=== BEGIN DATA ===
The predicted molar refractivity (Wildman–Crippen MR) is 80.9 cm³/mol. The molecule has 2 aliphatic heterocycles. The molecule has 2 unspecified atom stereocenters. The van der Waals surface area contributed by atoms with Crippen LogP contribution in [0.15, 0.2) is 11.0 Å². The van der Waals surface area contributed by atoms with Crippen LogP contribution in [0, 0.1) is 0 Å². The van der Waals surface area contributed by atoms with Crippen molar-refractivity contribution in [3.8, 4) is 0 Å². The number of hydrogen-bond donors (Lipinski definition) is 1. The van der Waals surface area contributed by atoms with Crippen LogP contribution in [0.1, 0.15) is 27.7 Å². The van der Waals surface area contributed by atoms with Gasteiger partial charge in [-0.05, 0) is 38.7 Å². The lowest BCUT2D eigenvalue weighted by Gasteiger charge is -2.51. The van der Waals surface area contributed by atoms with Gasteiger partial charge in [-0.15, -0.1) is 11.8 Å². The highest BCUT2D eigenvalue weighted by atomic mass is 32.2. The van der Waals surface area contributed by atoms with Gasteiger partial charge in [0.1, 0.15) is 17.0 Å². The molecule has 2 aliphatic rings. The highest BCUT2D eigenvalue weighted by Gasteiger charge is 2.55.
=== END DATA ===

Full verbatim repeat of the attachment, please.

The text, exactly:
The predicted molar refractivity (Wildman–Crippen MR) is 80.9 cm³/mol. The molecule has 2 aliphatic heterocycles. The molecule has 2 unspecified atom stereocenters. The van der Waals surface area contributed by atoms with Crippen LogP contribution in [0.15, 0.2) is 11.0 Å². The van der Waals surface area contributed by atoms with Crippen LogP contribution in [0, 0.1) is 0 Å². The van der Waals surface area contributed by atoms with Crippen molar-refractivity contribution in [3.8, 4) is 0 Å². The number of hydrogen-bond donors (Lipinski definition) is 1. The van der Waals surface area contributed by atoms with Crippen LogP contribution in [0.1, 0.15) is 27.7 Å². The van der Waals surface area contributed by atoms with Gasteiger partial charge in [-0.05, 0) is 38.7 Å². The lowest BCUT2D eigenvalue weighted by Gasteiger charge is -2.51. The van der Waals surface area contributed by atoms with Gasteiger partial charge in [-0.15, -0.1) is 11.8 Å². The highest BCUT2D eigenvalue weighted by atomic mass is 32.2. The van der Waals surface area contributed by atoms with Gasteiger partial charge in [0.1, 0.15) is 17.0 Å². The molecule has 2 aliphatic rings. The highest BCUT2D eigenvalue weighted by Gasteiger charge is 2.55.